Tucson Shelters Extend a Paw to FIV and FeLV-Positive Cats
Story & Photo by Devon Confrey
A little understanding goes a long way in the cat community.
Of all the reasons not to adopt a cat, feline immunodeficiency virus (FIV) and viral feline leukemia (FeLV) can sometimes keep away those unfamiliar with the diseases.
At first, this makes sense. The abbreviations feel complicated; they may bring to mind the human versions of these viruses. Cats that test positive for these viruses have weaker immune systems, which means they don’t always live as long cats that don’t have the viruses; this can be scary.
But, as these cats sit in Tucson shelters (and they do, there are enough of them that they make noticeable presences, many for extended periods of time, most outwardly unaffected besides an absence of owners), they may think to themselves that all this isolation seems unjustified.
The cats are here for now. Their conditions are manageable. There are resources, here, now, that not everybody knows about, to help give these guys fulfilling lives.
Take for instance “Herbie the Love Cat.”
After a stint stalking the halls at the Hermitage No-Kill Cat Shelter & Sanctuary, Herbie met a woman that took him home and gave him a second chance at life. The process was so smooth and she became so enamored with Herbie that she soon returned, determined to adopt another of his often overlooked brothers.
At the Hermitage five FIV and FeLV cats were adopted in May. Of all the adoptions the shelter had that month, 10 percent were for cats with special needs.
Part of the adoption process for FIV and FeLV cats at the Hermitage includes a “Lease for Life” program. With this program, if special needs cats develop complications with their conditions, the Hermitage will help adopters cover costs along with a copay.
The Animal League of Green Valley has a similar program, offering free vet care for the life of FIV and FeLV-positive cats. Adopters also receive an adoption counselor. This reassurance helps adopters and pets make the transition, and the cats get checked up on along the way.
Mister, an orange and white senior kitty, who is blind and also FeLV-positive, was able to find a happy home this summer because of the service.
PAWSitively CATS No-Kill Shelter along with the Humane Society of Southern Arizona has some FIV and FeLV cats available for adoption as well. All over Tucson, an effort is being made to make these adoptions accessible.
Certainly, some parts of caring for an animal with these conditions will be different. This is true for the pet and for the sake of others, said Julie Gathers, Adoption Coordinator at the Hermitage.
“Don’t bring FIV cats outside, because they may develop a respiratory infection, which is harder for them to deal with,” Gathers said. Because their immune systems are not equipped to handle what might be common for other cats, for their own safety, they should be kept away from other animals that might be contagious.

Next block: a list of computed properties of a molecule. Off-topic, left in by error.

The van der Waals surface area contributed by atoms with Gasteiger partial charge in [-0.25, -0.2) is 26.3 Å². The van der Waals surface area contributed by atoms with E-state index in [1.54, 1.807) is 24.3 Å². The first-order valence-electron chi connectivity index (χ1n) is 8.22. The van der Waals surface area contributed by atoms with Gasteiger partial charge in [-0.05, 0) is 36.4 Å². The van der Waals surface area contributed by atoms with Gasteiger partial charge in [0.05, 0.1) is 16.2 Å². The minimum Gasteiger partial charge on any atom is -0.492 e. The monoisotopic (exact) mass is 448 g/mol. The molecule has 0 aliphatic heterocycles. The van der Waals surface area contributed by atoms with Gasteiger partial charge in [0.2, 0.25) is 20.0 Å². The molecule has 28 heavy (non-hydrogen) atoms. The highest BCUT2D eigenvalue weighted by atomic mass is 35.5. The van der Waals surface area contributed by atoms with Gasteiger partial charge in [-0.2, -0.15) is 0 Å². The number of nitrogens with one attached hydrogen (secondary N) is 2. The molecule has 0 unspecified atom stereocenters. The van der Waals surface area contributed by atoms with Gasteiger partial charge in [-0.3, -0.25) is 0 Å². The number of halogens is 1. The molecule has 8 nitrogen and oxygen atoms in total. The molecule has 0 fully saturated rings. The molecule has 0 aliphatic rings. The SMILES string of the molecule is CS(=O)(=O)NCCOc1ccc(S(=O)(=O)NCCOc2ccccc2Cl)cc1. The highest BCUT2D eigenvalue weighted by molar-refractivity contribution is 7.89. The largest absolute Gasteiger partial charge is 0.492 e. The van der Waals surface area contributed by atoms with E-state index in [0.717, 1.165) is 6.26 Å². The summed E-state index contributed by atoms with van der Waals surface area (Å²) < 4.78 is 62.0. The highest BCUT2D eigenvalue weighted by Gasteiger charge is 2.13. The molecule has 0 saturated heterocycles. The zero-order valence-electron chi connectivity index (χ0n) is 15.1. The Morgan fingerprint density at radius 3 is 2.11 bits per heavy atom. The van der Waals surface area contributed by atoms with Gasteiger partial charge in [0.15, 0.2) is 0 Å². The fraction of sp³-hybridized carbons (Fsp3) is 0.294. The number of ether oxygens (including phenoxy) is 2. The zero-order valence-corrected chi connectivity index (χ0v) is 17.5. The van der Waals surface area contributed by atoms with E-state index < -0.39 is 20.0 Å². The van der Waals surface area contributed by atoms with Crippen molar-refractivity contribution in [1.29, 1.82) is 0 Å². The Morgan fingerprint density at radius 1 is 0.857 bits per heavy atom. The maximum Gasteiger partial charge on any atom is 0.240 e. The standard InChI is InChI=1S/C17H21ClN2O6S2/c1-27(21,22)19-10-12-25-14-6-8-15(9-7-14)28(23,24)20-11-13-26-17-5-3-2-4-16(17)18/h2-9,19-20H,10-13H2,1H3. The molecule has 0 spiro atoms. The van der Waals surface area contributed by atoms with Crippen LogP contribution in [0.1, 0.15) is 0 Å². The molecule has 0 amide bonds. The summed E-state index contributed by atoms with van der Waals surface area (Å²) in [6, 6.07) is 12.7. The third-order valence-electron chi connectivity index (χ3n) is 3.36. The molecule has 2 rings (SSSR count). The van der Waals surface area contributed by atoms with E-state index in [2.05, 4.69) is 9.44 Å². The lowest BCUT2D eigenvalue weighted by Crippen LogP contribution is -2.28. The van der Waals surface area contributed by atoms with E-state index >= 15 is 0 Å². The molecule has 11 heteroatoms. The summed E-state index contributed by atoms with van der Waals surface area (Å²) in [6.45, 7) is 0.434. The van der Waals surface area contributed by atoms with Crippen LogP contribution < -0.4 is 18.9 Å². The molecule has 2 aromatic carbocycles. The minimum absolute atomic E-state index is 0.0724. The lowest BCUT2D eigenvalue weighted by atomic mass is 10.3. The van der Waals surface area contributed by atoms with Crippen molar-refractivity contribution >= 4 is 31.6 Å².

FIV-positive cats can eat out of the same food and water bowls as other animals, and they can’t spread their virus to people or dogs. FIV spreads through blood. Cats that fight are the ones owners need to worry about containing.
FeLV is much more easily transmitted between cats than FIV. FeLV can be transmitted through spit, and during grooming. Cats with FeLV shouldn’t be left together with cats that haven’t been vaccinated, even for short periods of time.
All of that isn’t to say that someone who doesn’t have experience caring for cats with particular needs wouldn’t be able to handle having a cat that’s FIV or FeLV-positive. “You just have to have the love in your heart to be able to adopt them,” Gathers said. Immunodeficiency viruses don’t require an owner to pay constant attention, or learn how to perform medical procedures. All it takes is owners who are careful and conscientious of their cat’s needs and behaviors.
A brave and hopeful disposition goes a long way as well. One cat at the Hermitage with FeLV lived to be 20 years old. Today, a positive diagnosis is not a death sentence.
And with every adoption, space opens up at a shelter, giving other cats the opportunity to come in. At the Hermitage, volunteers come and spend time specifically with these cats. Pay-it-forward adoptions at the Hermitage, or adoption sponsorships at PAWSitively CATS are ways that anybody can help, even if they can’t take on a cat.
These shelters make a difference because they provide room for cats that are FIV and FeLV-positive. These cats still have a lot of life left in them, and the shelters don’t just assume the end is here.
For more information about FIV and FeLV, visit: http://bit.ly/FelineImmunodeficiencyVirus